Nietzsche's perspectivism claims that every view is only one view. This claim raises serious self-referential difficulties: if Nietzsche's view is not to refute itself, then any argument offered on its behalf must be merely perspectival, but no such reasons would be convincing to Nietzsche's dogmatic opponents. This dissertation takes a historical approach, arguing that Nietzsche's perspectivism is a development and transformation of Kant's transcendental idealism. Our perspectival notions, like the Kantian categories, are conceptual resources that we bring to experience to (...)
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  16. Dick Howard, From Marx to Kant. [REVIEW]Keith Ansell-Pearson - 1987 - Radical Philosophy 45:46.
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  17. Il Problema Dell'intuizione Tre Studi Su Platone, Kant, Husserl.Anselmo Aportone, Francesco Aronadio & Paolo Spinicci - 2002
  18. Aquinas and Kant the Foundations of the Modern Sciences.Gavin W. R. Ardley - 1950 - Longmans, Green.
  19. "Deconstruction as Critique of Ideology: Paul de Man's Reading of" The Critique of Judgement".Sonia Arribas - 2006 - Contrastes: Revista Internacional de Filosofía 11:29-44.
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  20. The Pleasures of Goodness: Peircean Aesthetics in Light of Kant's Critique of the Power of Judgment: Os Prazeres Do Bem: A Estética Peirciana À Luz da Crítica da Faculdade Do Juízo de Kant.Richard Atkins - 2008 - Cognitio 9 (1).
  21. From Critical to Speculative Idealism.Samuel H. Atlas - 1964 - The Hague: M. Nijhoff.
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  22. Filosofia critica e filosofia popolare nell'Aufklärung.Stefano Bacin - 2008 - Rivista di Storia Della Filosofia 1:79-87.
  23. On the Relationship Between JMR Lenz and Kant.Stefano Bacin - 2005 - Giornale Critico Della Filosofia Italiana 1 (3).
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  24. Comparing Kant and Sartre.Sorin Baiasu (ed.) - forthcoming - Palgrave MacMillan.
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  25. Kant, Nietzsche, and the Moral Agent.Thomas W. Bailey - unknown
    This thesis examines Kant's and Nietzsche's treatments of the moral agent. It argues for three broad conclusions. Firstly, it argues that, although Nietzsche's explicit criticisms of Kant's conception of the moral agent can be understood only in the context of Nietzsche's broader moral philosophy, neither these criticisms nor their context are well understood by the prevailing literature. The thesis thus engages with existing scholarship on the nature of Nietzsche's moral philosophy and with the scanty literature on the relationship between Kant's (...)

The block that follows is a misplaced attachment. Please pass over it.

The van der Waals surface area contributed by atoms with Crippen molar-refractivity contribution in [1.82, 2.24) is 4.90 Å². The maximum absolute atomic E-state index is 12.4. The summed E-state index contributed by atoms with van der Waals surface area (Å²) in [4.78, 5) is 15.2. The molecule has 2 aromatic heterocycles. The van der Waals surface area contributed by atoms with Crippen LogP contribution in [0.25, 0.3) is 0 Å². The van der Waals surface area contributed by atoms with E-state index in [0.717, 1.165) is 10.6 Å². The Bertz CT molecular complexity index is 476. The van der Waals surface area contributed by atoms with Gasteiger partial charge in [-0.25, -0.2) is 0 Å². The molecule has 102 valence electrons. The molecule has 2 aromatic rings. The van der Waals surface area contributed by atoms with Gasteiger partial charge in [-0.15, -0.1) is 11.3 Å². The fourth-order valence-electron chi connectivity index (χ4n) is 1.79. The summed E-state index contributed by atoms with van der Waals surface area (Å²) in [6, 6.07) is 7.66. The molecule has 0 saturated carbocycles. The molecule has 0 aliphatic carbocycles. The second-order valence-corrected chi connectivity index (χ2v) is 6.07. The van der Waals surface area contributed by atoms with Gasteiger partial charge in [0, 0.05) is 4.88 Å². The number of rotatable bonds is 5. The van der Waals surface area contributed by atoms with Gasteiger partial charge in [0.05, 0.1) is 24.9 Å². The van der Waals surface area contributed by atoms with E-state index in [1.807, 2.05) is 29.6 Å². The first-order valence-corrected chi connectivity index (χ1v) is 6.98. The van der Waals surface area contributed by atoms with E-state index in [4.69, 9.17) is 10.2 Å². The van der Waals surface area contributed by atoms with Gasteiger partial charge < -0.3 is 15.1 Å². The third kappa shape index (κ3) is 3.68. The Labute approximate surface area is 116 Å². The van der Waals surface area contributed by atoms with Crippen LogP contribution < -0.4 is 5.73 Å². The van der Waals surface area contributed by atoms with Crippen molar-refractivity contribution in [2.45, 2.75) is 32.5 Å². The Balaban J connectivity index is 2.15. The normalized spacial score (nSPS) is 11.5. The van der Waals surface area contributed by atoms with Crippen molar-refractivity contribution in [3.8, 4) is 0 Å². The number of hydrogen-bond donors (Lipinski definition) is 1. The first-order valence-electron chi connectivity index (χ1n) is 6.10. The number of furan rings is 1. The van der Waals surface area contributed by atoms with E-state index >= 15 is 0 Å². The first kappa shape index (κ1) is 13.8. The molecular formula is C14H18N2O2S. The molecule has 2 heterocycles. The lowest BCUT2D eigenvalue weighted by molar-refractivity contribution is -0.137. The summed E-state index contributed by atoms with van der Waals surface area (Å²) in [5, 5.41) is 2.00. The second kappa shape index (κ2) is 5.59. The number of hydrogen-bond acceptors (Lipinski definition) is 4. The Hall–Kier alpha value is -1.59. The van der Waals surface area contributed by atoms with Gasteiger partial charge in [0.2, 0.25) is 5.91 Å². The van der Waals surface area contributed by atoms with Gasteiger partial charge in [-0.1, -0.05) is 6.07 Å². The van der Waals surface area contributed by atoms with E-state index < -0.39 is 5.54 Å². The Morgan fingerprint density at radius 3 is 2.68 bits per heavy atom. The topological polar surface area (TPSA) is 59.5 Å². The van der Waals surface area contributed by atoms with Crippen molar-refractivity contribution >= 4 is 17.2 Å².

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  26. J Kant, Hegel, Nietzsche.Gary Banham - 2009 - In John Mullarkey & Beth Lord (eds.), The Continuum Companion to Continental Philosophy. Continuum. pp. 33.
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  27. The Continental Tradition: Kant, Hegel, Nietzsche.Gary Banham - 2009 - In John Mullarkey & Beth Lord (eds.), The Continuum Companion to Continental Philosophy. Continuum.
    This paper addresses the question about the understanding of the history of continental philosophy by tracing a tradition in which this philosophy figures itself in relation to futurity. This is considered in relation to the distinct ways in which futurity is a question for Kant, Hegel and Nietzsche.
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  28. Kant’s Fourth Antinomy and the Odyssey of Levinas’s Subject.J. Baranova - 2009 - Topos 21 (1).
  29. Was bedeutet „Ehrfurcht“ in Albert Schweitzers Verantwortungsethik? Eine Begriffsanalyse im Vergleich mit Schwantje, Kant, Goethe und Nietzsche.Heike Baranzke - 2012 - Synthesis Philosophica 27 (1):7-29.
    Aufgrund der Tatsache, dass Albert Schweitzer seine Ethik der Ehrfurcht vor dem Leben auf Anorganisches wie auf die Gesellschaft und die Welt im Ganzen beziehen kann, nimmt der Beitrag anstelle des Gegenstandsbereichs den Begriff der Ehrfurcht in den Blick. Immanuel Kants und Johann Wolfgang von Goethes Konzeptionen säkularer Ehrfurcht weisen den Weg zu Schweitzers Ehrfurcht als einer Verschränkung des ethischen Selbst- und Weltverhältnisses des menschlichen Subjekts als Ergebnis einer konsequent reflektierten Selbstkultivierung zur Verantwortungsbereitschaft. Mit Nietzsche verweigert sich Schweitzer jeglicher normativen (...)
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  30. Kant, Spinoza, and the Metaphysics of the Ontological Proof.Pierfrancesco Basile - 2010 - Metaphysica 11 (1):17-37.
    This paper provides an interpretation and evaluation of Spinoza's highly original version of the ontological proof in terms of the concept of substance instead of the concept of perfection in the first book of his Ethics. Taking the lead from Kant'€™s critique of ontological arguments in the Critique of Pure Reason, the paper explores the underlying ontological and epistemological presuppositions of Spinoza'€™s proof. The main topics of consideration are the nature of Spinoza's definitions, the way he conceives of the relation (...)
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  31. Kant, Lonergan, and Fichte on the Critique of Immediacy and the Epistemology of Constraint in Human Knowing.Michael Baur - 2003 - International Philosophical Quarterly 43 (1):91-112.